I suppose it would be detrimental to the AP’s narrative to mention that a black cop “calmly” shot an unarmed white woman dead with one bullet to her neck.

Another AP article [12] said that the siege left “a Capitol Police officer and four others dead.” It failed to mention that the dead cop was a Trump supporter [13] and, again, painstakingly tiptoed around that whole thing where the black cop killed an unarmed white woman.

The Conversation [14] alleged that the “White supremacists who stormed US Capitol are only the most visible product of racism.” It equated the Proud Boys with the Ku Klux Klan.

A certain Ronald [cough] Brownstein, senior editor at the Atlantic [15], spoke enthusiastically of “Joe Biden’s Looming War on White Supremacy”:

The attack could also make it tougher for congressional Republicans to resist the Biden administration’s expected efforts to dramatically increase enforcement against white supremacists through the Justice Department, the FBI, and the Department of Homeland Security. By demonstrating both the danger of white nationalism and the bias in policing, last week’s assault has not only elevated those issues even further, but also exposed their common roots.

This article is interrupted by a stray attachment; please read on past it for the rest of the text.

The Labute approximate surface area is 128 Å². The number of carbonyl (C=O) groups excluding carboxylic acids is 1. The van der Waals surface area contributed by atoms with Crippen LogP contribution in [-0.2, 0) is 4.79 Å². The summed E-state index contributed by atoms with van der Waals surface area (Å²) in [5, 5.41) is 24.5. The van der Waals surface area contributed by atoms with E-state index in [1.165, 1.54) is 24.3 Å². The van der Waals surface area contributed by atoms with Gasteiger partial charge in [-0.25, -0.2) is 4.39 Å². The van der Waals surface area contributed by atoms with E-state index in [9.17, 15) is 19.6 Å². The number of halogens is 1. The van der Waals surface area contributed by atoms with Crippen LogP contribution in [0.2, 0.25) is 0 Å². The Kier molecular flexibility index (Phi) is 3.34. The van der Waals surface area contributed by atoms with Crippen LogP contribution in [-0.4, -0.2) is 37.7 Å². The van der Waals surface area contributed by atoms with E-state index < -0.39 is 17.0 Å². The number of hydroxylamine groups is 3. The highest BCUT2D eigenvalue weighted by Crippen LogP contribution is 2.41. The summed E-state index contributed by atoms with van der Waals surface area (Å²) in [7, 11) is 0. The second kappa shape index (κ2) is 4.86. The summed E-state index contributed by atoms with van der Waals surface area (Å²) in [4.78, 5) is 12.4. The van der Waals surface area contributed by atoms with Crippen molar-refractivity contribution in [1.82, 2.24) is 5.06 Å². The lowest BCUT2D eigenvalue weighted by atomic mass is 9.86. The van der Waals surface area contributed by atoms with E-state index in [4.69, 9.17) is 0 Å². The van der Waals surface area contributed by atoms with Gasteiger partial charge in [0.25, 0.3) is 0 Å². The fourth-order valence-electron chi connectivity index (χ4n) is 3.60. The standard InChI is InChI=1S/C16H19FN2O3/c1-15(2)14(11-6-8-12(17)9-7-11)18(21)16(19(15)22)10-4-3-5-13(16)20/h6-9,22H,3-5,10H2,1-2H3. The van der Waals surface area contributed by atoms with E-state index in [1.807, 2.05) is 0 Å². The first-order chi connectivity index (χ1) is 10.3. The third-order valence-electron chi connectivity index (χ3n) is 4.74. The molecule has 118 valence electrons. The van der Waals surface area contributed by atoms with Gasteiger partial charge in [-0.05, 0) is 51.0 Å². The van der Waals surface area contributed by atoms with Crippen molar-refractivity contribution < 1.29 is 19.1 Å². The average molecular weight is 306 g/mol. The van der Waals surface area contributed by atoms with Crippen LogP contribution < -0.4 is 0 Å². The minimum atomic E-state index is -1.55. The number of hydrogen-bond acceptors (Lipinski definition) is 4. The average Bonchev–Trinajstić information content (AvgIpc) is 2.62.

CNN [16] alleged that the siege “redefined White supremacy as a form of treason.”

Since some of the attendees were white women, Vox [17] leapt at the opportunity to explain “White women’s role in white supremacy.”

New York Public Radio used the event to cobble together a “History of White Violence in America. [18]

David Brooks [19]the New York Times’ token fake conservative — wrote that if the rioters had been black, the Capitol’s “hallways would be drenched with blood.”

Hmm. I tend to remember about 200 days of nonstop black rioting over alleged police brutality starting in late May last year, but my memory fails me when I try to remember any white cop shooting an unarmed black person in the throat throughout the whole sordid affair.

Also writing for the Times, someone named Farhad Manjoo [20] — sounds like one of the Founding Fathers, right? — alleged that

These were not just the Trump loyalists of lore, that economically marginalized, over-elegized white working class of the heartland. . . No, the crowd that stormed the Capitol was a big tent of whiteness, a cross-section of American society bridging divisions of class, geography and demography. They were doctors and lawyers, florists and real estate agents, business executives, police officers, military veterans, at least one elected official and an Olympic gold medalist. They’d all come to coup for America.